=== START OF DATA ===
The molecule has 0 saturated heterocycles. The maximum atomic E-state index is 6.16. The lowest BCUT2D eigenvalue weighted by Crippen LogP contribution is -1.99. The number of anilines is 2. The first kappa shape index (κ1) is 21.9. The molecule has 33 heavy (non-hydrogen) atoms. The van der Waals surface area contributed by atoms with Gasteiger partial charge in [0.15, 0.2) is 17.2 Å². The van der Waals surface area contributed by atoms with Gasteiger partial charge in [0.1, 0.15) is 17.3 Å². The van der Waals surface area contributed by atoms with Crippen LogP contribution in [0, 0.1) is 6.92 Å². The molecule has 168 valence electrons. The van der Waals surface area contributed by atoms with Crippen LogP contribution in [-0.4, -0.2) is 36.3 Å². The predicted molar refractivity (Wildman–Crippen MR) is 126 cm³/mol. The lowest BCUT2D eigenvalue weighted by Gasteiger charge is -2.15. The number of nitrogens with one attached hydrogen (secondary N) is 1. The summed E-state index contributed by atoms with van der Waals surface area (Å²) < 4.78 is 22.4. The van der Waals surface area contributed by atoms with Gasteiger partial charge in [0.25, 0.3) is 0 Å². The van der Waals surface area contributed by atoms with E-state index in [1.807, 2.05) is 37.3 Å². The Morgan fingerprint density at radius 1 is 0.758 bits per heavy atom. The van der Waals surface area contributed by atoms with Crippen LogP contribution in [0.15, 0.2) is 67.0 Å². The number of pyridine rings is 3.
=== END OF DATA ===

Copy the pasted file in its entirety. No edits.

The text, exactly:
The molecule has 0 saturated heterocycles. The maximum atomic E-state index is 6.16. The lowest BCUT2D eigenvalue weighted by Crippen LogP contribution is -1.99. The number of anilines is 2. The first kappa shape index (κ1) is 21.9. The molecule has 33 heavy (non-hydrogen) atoms. The van der Waals surface area contributed by atoms with Gasteiger partial charge in [0.15, 0.2) is 17.2 Å². The van der Waals surface area contributed by atoms with Gasteiger partial charge in [0.1, 0.15) is 17.3 Å². The van der Waals surface area contributed by atoms with Crippen LogP contribution in [0, 0.1) is 6.92 Å². The molecule has 168 valence electrons. The van der Waals surface area contributed by atoms with Crippen LogP contribution in [-0.4, -0.2) is 36.3 Å². The predicted molar refractivity (Wildman–Crippen MR) is 126 cm³/mol. The lowest BCUT2D eigenvalue weighted by Gasteiger charge is -2.15. The number of nitrogens with one attached hydrogen (secondary N) is 1. The summed E-state index contributed by atoms with van der Waals surface area (Å²) < 4.78 is 22.4. The van der Waals surface area contributed by atoms with Gasteiger partial charge in [0.25, 0.3) is 0 Å². The van der Waals surface area contributed by atoms with E-state index in [1.807, 2.05) is 37.3 Å². The Morgan fingerprint density at radius 1 is 0.758 bits per heavy atom. The van der Waals surface area contributed by atoms with Crippen LogP contribution in [0.15, 0.2) is 67.0 Å². The number of pyridine rings is 3.